Q: It's the month of May. That means the Indianapolis 500. I know you haven't gotten off to the start you wanted to in the No. 7 GoDaddy car, but you have to be focusing on Indy?
“Yeah, I've had a bad start to the year. You know, it happens. Every now and again I would imagine a lot of athletes have a year where they just aren't where they want to be, and I'm not this year.
“If the answer was as simple as going, ‘This is what I'm going to do to fix it,' I would know that and it would have been done already. I have some ideas to take it in a better direction. At the moment, we're all working hard. It's not from a lack of trying.”
Q: You've qualified in the top 10 in all of your Indy 500 starts and finished in the top 10 in four of the previous five starts. What is it with the Indianapolis Motor Speedway that suits you?
“I don't know. I guess all I can say is I think it's important to be patient. I think it's important to be fast and be on a good team. I think it's important to really stay level-headed. It's the longest race of the year. You've got to limit your mistakes, be there at the end. I think it's usually from a long, hard-working month of practice and coming to a good setup in the end, driving for a good team.
“I'm not really sure exactly what it is that makes it Indy that has been a place for me where I've done well, but those are the things that I think are important at Indy and perhaps I do them well. I guess I have to say, if you're going to do well as one place, you hope it's Indy.”
Q: You talked about the bad start. Is there any one thing in particular or just a bunch of little bits of things that are happening?
“It's just a bunch of things. First race at Sao Paulo I kind of got screwed on the start. A few cars went around the accident and went around me. I never got those positions back. My explanation was there weren't enough cameras to see all of it. Then that leads to taking a risk because I was like eighth. I thought ‘I'll stay out for one more lap' when it started to rain, came around to the last couple of corners and spun.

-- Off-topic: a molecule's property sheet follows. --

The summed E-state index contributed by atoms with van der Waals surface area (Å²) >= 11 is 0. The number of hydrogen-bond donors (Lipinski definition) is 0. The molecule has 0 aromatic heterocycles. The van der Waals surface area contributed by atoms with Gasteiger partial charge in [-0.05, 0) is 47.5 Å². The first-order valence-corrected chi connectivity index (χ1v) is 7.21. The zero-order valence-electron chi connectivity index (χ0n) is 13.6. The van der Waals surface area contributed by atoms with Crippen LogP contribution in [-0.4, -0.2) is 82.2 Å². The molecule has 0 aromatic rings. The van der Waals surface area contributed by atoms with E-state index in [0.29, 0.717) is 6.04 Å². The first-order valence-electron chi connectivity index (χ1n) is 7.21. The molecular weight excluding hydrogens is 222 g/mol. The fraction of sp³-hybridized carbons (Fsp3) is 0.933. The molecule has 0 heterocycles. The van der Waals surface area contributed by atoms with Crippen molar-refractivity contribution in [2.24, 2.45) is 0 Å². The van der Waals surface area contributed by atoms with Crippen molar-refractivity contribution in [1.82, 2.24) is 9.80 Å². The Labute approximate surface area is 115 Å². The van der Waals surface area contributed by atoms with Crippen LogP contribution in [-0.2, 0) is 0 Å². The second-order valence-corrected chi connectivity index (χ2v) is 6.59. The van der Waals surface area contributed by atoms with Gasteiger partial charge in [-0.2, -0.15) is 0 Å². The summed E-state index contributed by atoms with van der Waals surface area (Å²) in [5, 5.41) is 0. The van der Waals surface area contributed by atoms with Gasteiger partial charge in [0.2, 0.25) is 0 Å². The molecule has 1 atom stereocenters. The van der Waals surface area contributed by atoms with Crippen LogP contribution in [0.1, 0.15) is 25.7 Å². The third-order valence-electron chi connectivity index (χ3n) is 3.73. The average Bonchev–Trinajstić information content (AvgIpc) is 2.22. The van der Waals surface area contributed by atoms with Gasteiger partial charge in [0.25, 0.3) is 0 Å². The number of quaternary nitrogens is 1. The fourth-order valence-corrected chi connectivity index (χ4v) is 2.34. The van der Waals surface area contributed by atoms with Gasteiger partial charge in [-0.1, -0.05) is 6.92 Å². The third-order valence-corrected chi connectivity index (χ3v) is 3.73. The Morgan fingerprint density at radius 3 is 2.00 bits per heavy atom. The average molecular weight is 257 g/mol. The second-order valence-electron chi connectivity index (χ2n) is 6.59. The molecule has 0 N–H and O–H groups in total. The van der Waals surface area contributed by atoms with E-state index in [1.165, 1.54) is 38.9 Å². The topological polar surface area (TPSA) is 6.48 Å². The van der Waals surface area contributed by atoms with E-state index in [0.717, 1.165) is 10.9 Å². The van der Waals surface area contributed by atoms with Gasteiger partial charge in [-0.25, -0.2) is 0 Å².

“St. Pete was OK. We didn't qualify well. Qualifying has definitely been an issue. My team did a good job of helping me get up to seventh.
“Then, at Barber, I didn't qualify well. There were no yellows that mattered. I was unable to make any progress. We had a missed opportunity when the first yellow came over for (Takuma) Sato to pit. Instructions came a little late. That could have been a better finish.
“Long Beach, I did everything I could. Didn't qualify well. Needed yellow flags. We pitted early before every stop. It worked last year and I was able to get up to second, but it just didn't work this year. I passed three cars, but ended up finishing 16th or something like that. I don't remember where I finished. Last year, I didn't pass any cars and I finished fourth. Breaks just weren't coming my way.
“At Kansas, I think we just picked an optimistic downforce level. I was pretty good halfway or three-quarters of the way through the race. At one point I passed three‑quarters of the field. But it was too late. I was a lap down.
“There's been a series of things that have gone wrong. I can't put my finger exactly on one thing. But, like I said, we're working through it. We're just continuing to work really hard. What doesn't kill you makes you stronger.”
Q: A lot of people would look at that and wonder if what you had going on with NASCAR has affected this in any way, shape or form. Are they two separate things?
“I think that's just a really easy thing to look at, an easy thing to point to and an easy excuse. I don't think there's anything to it. I keep going back to the old days – race drivers drove all kinds of racecars and nobody thought it took anything away. In fact, it should be adding. It's just an unfortunate situation and there's no other answer.”
Q: Can you talk a little bit about the Indy 500 experience in so much as your stature? It's not just getting in there and qualifying and making that race and trying to win that race. You're pulled all over the place by media demands, sponsor demands, and fans as well. Maybe for no one else in that field, the Indy 500 experience is a huge juggling act for your time. Talk about whether or not you've gotten used to that or can you ever get used to that?